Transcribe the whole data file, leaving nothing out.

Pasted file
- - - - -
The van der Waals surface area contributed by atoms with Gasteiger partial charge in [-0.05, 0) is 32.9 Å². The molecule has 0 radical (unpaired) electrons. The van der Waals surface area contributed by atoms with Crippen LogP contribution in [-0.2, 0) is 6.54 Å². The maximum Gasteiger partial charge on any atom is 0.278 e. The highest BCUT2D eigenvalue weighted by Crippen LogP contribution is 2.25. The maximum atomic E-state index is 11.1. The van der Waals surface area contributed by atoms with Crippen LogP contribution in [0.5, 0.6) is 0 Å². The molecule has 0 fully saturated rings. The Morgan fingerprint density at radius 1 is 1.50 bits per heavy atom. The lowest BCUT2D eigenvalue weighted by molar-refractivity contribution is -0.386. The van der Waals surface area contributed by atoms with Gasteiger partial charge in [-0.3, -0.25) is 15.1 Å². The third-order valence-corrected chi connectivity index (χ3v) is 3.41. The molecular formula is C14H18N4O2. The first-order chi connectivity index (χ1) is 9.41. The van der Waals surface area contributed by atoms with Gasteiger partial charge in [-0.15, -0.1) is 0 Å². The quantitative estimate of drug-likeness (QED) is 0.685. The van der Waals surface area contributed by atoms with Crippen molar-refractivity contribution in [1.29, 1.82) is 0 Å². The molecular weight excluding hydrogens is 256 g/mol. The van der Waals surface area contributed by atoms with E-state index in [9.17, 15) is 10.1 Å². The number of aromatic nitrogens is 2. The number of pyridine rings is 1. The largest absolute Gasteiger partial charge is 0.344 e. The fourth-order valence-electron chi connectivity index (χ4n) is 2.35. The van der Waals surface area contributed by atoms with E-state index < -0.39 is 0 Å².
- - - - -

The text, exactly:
The van der Waals surface area contributed by atoms with Gasteiger partial charge in [-0.05, 0) is 32.9 Å². The molecule has 0 radical (unpaired) electrons. The van der Waals surface area contributed by atoms with Crippen LogP contribution in [-0.2, 0) is 6.54 Å². The maximum Gasteiger partial charge on any atom is 0.278 e. The highest BCUT2D eigenvalue weighted by Crippen LogP contribution is 2.25. The maximum atomic E-state index is 11.1. The van der Waals surface area contributed by atoms with Crippen LogP contribution in [0.5, 0.6) is 0 Å². The molecule has 0 fully saturated rings. The Morgan fingerprint density at radius 1 is 1.50 bits per heavy atom. The lowest BCUT2D eigenvalue weighted by molar-refractivity contribution is -0.386. The van der Waals surface area contributed by atoms with Gasteiger partial charge in [-0.3, -0.25) is 15.1 Å². The third-order valence-corrected chi connectivity index (χ3v) is 3.41. The molecular formula is C14H18N4O2. The first-order chi connectivity index (χ1) is 9.41. The van der Waals surface area contributed by atoms with Gasteiger partial charge in [-0.15, -0.1) is 0 Å². The quantitative estimate of drug-likeness (QED) is 0.685. The van der Waals surface area contributed by atoms with Crippen molar-refractivity contribution in [1.29, 1.82) is 0 Å². The molecular weight excluding hydrogens is 256 g/mol. The van der Waals surface area contributed by atoms with E-state index in [9.17, 15) is 10.1 Å². The number of aromatic nitrogens is 2. The number of pyridine rings is 1. The largest absolute Gasteiger partial charge is 0.344 e. The fourth-order valence-electron chi connectivity index (χ4n) is 2.35. The van der Waals surface area contributed by atoms with E-state index < -0.39 is 0 Å².